San Francisco 49ers: Colin Kaepernick Will Thrive Despite Weakened WR Corps

Tom SmeatonContributor IIIAugust 20, 2013

NEW ORLEANS, LA - FEBRUARY 03:  Colin Kaepernick #7 of the San Francisco 49ers celebrates after he scored a 15-yard rushing touchdown in the fourth quarter against the Baltimore Ravens during Super Bowl XLVII at the Mercedes-Benz Superdome on February 3, 2013 in New Orleans, Louisiana.  (Photo by Christian Petersen/Getty Images)
Christian Petersen/Getty Images

All Colin Kaepernick did in 2013 was take away the starting job from a quarterback who had a 104.1 passer rating and lead the San Francisco 49ers all the way to Super Bowl XLVII. Seven regular-season starts and three more in the playoffs, and all the guy did was make 31 other teams wonder how they possibly missed on him.

All he did was finish with a 98.3 QB rating of his own, which would have ranked him above Drew Brees, Matt Schaub and Eli Manning, had he thrown enough passes to qualify officially. All he did was was set an NFL record for rushing yards in a playoff game and dethrone a former league MVP on his march through the playoffs.

Of course, this was all in 2012. Every year is different in the NFL, a league where parity is a foregone conclusion, year in and year out.

With one look at the 49ers' current wide receivers, you'd understand why expectations for Kaepernick have been tempered entering this season. But it seems that all Kaepernick has done is make a career out of proving people wrong, albeit a short career at that.

Therefore, there's reason to believe that the 49ers' young quarterback can still put together a solid season in 2013, and perhaps even better than that. To do that, he'll need to get the most out of his surrounding cast, or at least what's left after an injury-plagued offseason.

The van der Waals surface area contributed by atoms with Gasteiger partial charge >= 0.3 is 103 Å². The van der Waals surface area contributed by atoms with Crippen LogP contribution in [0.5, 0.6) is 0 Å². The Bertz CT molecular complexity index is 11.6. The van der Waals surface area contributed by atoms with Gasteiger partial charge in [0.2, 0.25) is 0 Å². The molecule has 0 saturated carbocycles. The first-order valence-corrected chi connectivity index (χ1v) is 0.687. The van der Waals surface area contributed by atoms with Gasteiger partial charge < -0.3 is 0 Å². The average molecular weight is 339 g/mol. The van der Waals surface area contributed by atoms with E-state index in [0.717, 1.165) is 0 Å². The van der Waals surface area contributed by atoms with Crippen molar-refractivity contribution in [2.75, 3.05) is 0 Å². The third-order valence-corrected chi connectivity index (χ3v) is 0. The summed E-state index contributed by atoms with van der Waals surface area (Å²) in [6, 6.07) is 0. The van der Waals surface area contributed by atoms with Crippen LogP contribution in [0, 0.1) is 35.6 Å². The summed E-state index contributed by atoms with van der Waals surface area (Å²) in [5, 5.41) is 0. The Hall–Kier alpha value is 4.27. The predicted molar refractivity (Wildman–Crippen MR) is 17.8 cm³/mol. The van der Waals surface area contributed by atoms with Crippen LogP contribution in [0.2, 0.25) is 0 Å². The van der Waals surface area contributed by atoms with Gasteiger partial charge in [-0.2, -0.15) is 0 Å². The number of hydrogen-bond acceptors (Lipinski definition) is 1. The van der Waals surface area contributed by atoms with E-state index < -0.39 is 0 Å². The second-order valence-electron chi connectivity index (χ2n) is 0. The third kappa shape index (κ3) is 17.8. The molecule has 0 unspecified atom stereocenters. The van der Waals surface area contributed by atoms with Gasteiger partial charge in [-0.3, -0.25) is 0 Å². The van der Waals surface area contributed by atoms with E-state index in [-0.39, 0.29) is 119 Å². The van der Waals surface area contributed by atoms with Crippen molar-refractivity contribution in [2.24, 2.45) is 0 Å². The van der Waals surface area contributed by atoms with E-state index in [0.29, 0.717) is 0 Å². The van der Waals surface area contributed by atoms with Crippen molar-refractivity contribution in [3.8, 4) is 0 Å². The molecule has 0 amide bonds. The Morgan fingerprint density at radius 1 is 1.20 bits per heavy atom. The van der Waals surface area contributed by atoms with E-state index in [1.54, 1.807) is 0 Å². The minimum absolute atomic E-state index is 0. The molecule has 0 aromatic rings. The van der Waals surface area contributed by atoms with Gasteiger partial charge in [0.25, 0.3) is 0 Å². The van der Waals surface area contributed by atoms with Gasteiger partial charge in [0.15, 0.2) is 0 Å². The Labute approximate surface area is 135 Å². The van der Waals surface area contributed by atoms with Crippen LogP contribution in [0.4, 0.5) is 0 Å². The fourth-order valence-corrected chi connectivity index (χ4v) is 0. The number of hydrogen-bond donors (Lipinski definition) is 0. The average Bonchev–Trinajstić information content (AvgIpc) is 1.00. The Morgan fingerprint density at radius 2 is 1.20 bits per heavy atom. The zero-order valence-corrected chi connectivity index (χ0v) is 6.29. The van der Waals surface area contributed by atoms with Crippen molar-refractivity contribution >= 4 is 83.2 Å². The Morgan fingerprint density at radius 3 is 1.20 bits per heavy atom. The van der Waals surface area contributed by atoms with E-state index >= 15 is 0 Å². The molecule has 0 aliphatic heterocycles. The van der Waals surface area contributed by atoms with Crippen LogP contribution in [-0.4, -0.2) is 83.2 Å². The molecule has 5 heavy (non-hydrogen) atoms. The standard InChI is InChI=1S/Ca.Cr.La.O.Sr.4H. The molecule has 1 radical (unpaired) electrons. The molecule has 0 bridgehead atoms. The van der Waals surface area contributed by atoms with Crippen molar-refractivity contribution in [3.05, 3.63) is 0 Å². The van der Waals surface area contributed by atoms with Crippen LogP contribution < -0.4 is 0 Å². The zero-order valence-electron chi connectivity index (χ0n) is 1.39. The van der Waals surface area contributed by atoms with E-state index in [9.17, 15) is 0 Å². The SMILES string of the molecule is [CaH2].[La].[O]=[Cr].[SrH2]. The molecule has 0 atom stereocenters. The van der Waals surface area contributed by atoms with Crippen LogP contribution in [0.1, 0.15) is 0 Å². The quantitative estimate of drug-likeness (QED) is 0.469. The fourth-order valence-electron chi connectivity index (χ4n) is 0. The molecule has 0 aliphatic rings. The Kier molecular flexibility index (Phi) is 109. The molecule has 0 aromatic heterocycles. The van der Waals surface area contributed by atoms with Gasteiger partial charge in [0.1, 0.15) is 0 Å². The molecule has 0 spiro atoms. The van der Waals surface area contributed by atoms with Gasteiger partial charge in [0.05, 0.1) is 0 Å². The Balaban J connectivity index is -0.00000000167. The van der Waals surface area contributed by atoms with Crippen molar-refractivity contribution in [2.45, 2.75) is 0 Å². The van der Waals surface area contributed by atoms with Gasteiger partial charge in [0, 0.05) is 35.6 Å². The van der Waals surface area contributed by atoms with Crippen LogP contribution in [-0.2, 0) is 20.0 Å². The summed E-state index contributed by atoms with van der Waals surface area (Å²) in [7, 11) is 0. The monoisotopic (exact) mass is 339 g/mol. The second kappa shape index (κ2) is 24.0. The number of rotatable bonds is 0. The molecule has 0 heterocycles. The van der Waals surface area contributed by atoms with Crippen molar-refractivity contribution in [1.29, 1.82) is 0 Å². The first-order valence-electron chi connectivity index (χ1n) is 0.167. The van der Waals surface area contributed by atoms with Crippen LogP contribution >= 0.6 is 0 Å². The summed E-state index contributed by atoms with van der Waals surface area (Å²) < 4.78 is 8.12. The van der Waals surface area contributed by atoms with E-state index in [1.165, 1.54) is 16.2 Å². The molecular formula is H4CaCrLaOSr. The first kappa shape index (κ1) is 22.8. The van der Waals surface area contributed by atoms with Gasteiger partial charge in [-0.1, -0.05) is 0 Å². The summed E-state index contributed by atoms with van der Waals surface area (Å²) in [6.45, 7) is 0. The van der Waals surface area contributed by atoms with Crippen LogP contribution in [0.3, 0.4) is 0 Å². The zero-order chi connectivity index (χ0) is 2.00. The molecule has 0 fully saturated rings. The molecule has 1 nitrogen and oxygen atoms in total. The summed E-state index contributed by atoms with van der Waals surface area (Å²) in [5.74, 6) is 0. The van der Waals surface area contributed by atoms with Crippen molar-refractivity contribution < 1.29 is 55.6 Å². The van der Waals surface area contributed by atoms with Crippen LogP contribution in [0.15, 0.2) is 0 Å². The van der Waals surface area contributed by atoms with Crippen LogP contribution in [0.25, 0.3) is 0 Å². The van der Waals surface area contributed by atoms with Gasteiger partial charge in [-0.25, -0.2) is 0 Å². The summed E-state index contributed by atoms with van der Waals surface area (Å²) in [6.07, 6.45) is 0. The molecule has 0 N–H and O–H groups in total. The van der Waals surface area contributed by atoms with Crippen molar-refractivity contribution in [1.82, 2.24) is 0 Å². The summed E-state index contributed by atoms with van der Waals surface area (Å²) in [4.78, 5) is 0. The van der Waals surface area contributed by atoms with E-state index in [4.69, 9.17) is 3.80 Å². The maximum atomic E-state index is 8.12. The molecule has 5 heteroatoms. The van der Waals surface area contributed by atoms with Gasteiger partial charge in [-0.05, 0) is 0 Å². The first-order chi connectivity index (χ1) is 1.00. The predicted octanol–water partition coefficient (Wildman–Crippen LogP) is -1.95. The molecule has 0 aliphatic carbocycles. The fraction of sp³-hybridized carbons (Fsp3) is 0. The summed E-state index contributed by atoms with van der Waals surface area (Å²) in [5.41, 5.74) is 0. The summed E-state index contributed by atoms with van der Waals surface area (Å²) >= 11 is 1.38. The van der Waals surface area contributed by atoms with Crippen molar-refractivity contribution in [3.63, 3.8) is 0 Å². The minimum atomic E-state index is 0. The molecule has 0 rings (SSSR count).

Injuries and Additions

According to Taylor Price of, wide receiver Michael Crabtree hasn't missed a beat in his recovery from an Achilles injury in May but will still likely start the season on the physically unable to perform (PUP) list.

In that same report, it was also announced that wide receiver Mario Manningham has been officially designated for the PUP list as he returns from a late-season knee injury. 

What does this mean for San Francisco? Neither player is eligible to play until Week 7 at the earliest, although Crabtree will most likely be out until much later in the season given the timing of his injury.

So far, rookie Quinton Patton and four-year pro Kyle Williams have also been held out of all preseason action, although both suited up for Friday's game versus Kansas City. Williams has stated that he will finally return next week after a midseason knee injury in 2012, while Patton has resumed catching passes after a left hand injury earlier in camp.

And injuries aside, according to the team's website, the 49ers shipped 2012 first-round pick A.J. Jenkins to the Chiefs on Monday in return for another former first-round wideout, Jon Baldwin. The 6'4", 230-pound wide receiver comes with a lot of potential but without much production in two NFL seasons.

The 49ers also added Anquan Boldin in a pre-draft trade with the Baltimore Ravens, which could be the one saving grace of the offseason for this position. Veteran tight end Vernon Davis returns coming off of a torrid postseason, and he'll need to keep up that pace for Kaepernick to succeed.


The Crabtree Factor

The fact of the matter is, Crabtree accounted for way too much of the 49ers' passing game last season.

Kaepernick clearly relied on his go-to-receiver, throwing to Crabtree on 39.6 percent of his routes, according to Mike Sando of Only Chicago's Brandon Marshall accounted for a higher percentage in the NFL over the seven weeks that Kaepernick started.